When I say "any device", almost all of them will be flashable.  Things like smart plugs, LED controllers, power monitors etc. etc.   Browse for Tasmota hacking products.

You don't even need to write any code or build any hardware!  Though you can add custom code of course.  Just download Tasmota into VSCode and add what you want as a plugin.

I even used a 12V smart switch which contained an ESP8266 and had a spare GPIO to not only switch the RGB LEDs on and off, but run the whole of WLED too to configure and program them.  Was a bit of a bear squeazing everything into the flash, but I got it working.    (Unfortunately I cooked the board with a miss configured open drain GPIO which was meant to be an input pin... oops.  Bought a new one and as dumb as I am reflashed the same firmware and killed hte second one instantly).  "What, why is it pulling half an amp!?",  "Oh, it's dead.  Ohhh ouch!  It's hot too!")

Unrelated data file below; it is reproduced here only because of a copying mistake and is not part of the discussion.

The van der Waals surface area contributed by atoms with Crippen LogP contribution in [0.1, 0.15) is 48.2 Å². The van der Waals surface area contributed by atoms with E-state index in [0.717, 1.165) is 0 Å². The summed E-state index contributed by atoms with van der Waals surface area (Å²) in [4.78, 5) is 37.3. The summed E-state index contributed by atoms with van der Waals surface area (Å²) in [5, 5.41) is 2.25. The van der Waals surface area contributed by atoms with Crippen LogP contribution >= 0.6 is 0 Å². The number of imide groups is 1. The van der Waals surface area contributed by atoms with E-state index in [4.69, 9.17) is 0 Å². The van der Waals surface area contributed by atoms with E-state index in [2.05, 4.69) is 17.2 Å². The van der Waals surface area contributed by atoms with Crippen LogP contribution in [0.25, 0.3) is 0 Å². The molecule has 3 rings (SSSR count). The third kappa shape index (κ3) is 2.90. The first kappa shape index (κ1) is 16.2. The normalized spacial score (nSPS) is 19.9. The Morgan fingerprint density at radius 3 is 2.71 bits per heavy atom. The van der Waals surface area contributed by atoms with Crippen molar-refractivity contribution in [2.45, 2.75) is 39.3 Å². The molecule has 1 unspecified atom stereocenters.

The lesson there is...  when you are hacking in your own firmware on an already made device, look up the schematic and check what it expects the GPIOs to be at boot... or pay the price.
« Last Edit: December 06, 2022, 12:23:06 pm by paulca »
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Offline tooki

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Re: Quick ESP32 project - Arduino, ESP IDF, Micropython, Tasmota?
« Reply #15 on: December 06, 2022, 06:04:34 pm »
Arduino is fantastic for doing a simple job very easily.

Arduino (usually) sucks majorly trying to do 3 different jobs on the same microcontroller.
So… like basically any MCU?